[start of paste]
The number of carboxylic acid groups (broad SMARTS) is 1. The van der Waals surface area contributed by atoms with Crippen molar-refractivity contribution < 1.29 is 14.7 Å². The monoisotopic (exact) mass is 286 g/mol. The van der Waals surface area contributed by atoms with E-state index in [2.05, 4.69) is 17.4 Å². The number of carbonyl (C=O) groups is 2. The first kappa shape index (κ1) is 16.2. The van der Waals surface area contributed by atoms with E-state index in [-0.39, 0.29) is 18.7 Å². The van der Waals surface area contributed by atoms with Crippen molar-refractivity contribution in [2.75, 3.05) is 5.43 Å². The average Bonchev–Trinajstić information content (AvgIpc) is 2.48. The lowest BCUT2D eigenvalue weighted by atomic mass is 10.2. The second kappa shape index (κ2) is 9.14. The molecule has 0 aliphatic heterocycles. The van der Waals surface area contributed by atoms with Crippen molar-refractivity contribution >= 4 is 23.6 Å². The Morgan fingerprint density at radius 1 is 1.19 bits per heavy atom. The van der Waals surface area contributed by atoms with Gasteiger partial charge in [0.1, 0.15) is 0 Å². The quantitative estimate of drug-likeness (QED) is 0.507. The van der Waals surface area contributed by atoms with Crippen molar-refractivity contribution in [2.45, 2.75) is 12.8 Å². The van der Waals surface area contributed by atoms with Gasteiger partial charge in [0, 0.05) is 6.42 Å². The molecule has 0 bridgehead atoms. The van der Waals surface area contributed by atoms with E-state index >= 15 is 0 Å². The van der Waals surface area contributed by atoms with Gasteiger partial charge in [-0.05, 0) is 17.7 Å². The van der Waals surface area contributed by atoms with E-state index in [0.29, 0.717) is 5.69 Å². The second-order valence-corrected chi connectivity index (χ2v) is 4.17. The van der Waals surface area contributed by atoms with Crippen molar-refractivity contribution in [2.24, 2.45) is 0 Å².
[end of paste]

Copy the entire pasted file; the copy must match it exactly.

The number of carboxylic acid groups (broad SMARTS) is 1. The van der Waals surface area contributed by atoms with Crippen molar-refractivity contribution < 1.29 is 14.7 Å². The monoisotopic (exact) mass is 286 g/mol. The van der Waals surface area contributed by atoms with E-state index in [2.05, 4.69) is 17.4 Å². The number of carbonyl (C=O) groups is 2. The first kappa shape index (κ1) is 16.2. The van der Waals surface area contributed by atoms with E-state index in [-0.39, 0.29) is 18.7 Å². The van der Waals surface area contributed by atoms with Crippen molar-refractivity contribution in [2.75, 3.05) is 5.43 Å². The average Bonchev–Trinajstić information content (AvgIpc) is 2.48. The lowest BCUT2D eigenvalue weighted by atomic mass is 10.2. The second kappa shape index (κ2) is 9.14. The molecule has 0 aliphatic heterocycles. The van der Waals surface area contributed by atoms with Crippen molar-refractivity contribution >= 4 is 23.6 Å². The Morgan fingerprint density at radius 1 is 1.19 bits per heavy atom. The van der Waals surface area contributed by atoms with Gasteiger partial charge in [0.1, 0.15) is 0 Å². The quantitative estimate of drug-likeness (QED) is 0.507. The van der Waals surface area contributed by atoms with Crippen molar-refractivity contribution in [2.45, 2.75) is 12.8 Å². The van der Waals surface area contributed by atoms with Gasteiger partial charge in [0, 0.05) is 6.42 Å². The molecule has 0 bridgehead atoms. The van der Waals surface area contributed by atoms with E-state index >= 15 is 0 Å². The van der Waals surface area contributed by atoms with Gasteiger partial charge in [-0.05, 0) is 17.7 Å². The van der Waals surface area contributed by atoms with E-state index in [0.29, 0.717) is 5.69 Å². The second-order valence-corrected chi connectivity index (χ2v) is 4.17. The van der Waals surface area contributed by atoms with Crippen molar-refractivity contribution in [2.24, 2.45) is 0 Å².